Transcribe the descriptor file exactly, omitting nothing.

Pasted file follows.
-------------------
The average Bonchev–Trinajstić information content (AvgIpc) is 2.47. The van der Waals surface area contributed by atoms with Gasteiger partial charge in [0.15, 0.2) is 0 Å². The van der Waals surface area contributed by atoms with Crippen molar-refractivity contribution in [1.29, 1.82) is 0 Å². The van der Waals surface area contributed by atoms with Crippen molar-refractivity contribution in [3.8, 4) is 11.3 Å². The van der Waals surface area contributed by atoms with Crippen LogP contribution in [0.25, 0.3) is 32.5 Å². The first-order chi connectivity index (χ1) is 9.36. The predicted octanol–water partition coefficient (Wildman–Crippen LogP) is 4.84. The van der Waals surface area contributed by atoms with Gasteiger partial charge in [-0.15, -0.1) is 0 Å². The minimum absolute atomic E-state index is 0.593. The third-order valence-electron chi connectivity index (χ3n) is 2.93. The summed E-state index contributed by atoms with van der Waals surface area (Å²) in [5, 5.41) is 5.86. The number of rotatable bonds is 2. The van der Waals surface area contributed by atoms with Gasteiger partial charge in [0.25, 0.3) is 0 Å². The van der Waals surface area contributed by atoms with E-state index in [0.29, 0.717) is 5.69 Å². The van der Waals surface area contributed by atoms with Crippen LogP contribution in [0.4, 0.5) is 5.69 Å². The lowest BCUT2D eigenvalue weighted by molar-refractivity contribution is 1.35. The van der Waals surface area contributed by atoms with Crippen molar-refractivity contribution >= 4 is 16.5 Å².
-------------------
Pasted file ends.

The average Bonchev–Trinajstić information content (AvgIpc) is 2.47. The van der Waals surface area contributed by atoms with Gasteiger partial charge in [0.15, 0.2) is 0 Å². The van der Waals surface area contributed by atoms with Crippen molar-refractivity contribution in [1.29, 1.82) is 0 Å². The van der Waals surface area contributed by atoms with Crippen molar-refractivity contribution in [3.8, 4) is 11.3 Å². The van der Waals surface area contributed by atoms with Crippen LogP contribution in [0.25, 0.3) is 32.5 Å². The first-order chi connectivity index (χ1) is 9.36. The predicted octanol–water partition coefficient (Wildman–Crippen LogP) is 4.84. The van der Waals surface area contributed by atoms with Gasteiger partial charge in [-0.15, -0.1) is 0 Å². The minimum absolute atomic E-state index is 0.593. The third-order valence-electron chi connectivity index (χ3n) is 2.93. The summed E-state index contributed by atoms with van der Waals surface area (Å²) in [5, 5.41) is 5.86. The number of rotatable bonds is 2. The van der Waals surface area contributed by atoms with Gasteiger partial charge in [0.25, 0.3) is 0 Å². The van der Waals surface area contributed by atoms with E-state index in [0.29, 0.717) is 5.69 Å². The van der Waals surface area contributed by atoms with Crippen LogP contribution in [0.4, 0.5) is 5.69 Å². The lowest BCUT2D eigenvalue weighted by molar-refractivity contribution is 1.35. The van der Waals surface area contributed by atoms with Crippen molar-refractivity contribution >= 4 is 16.5 Å².